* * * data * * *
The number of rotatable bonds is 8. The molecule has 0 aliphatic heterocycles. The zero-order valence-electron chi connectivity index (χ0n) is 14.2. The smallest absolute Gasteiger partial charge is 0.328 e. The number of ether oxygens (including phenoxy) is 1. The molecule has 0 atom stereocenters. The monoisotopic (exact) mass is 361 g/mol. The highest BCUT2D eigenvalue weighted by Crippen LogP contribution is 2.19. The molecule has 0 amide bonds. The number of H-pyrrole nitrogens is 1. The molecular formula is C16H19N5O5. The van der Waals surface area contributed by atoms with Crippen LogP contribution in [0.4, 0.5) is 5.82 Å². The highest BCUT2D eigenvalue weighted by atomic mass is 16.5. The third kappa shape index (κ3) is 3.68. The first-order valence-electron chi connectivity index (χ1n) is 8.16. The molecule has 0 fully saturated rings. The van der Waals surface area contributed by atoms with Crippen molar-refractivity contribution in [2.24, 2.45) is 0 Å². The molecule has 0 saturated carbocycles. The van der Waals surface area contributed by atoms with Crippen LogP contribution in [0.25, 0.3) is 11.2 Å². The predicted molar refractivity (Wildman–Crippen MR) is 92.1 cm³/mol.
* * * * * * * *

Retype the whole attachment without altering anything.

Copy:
The number of rotatable bonds is 8. The molecule has 0 aliphatic heterocycles. The zero-order valence-electron chi connectivity index (χ0n) is 14.2. The smallest absolute Gasteiger partial charge is 0.328 e. The number of ether oxygens (including phenoxy) is 1. The molecule has 0 atom stereocenters. The monoisotopic (exact) mass is 361 g/mol. The highest BCUT2D eigenvalue weighted by Crippen LogP contribution is 2.19. The molecule has 0 amide bonds. The number of H-pyrrole nitrogens is 1. The molecular formula is C16H19N5O5. The van der Waals surface area contributed by atoms with Crippen LogP contribution in [0.4, 0.5) is 5.82 Å². The highest BCUT2D eigenvalue weighted by atomic mass is 16.5. The third kappa shape index (κ3) is 3.68. The first-order valence-electron chi connectivity index (χ1n) is 8.16. The molecule has 0 fully saturated rings. The van der Waals surface area contributed by atoms with Crippen molar-refractivity contribution in [2.24, 2.45) is 0 Å². The molecule has 0 saturated carbocycles. The van der Waals surface area contributed by atoms with Crippen LogP contribution in [0.25, 0.3) is 11.2 Å². The predicted molar refractivity (Wildman–Crippen MR) is 92.1 cm³/mol.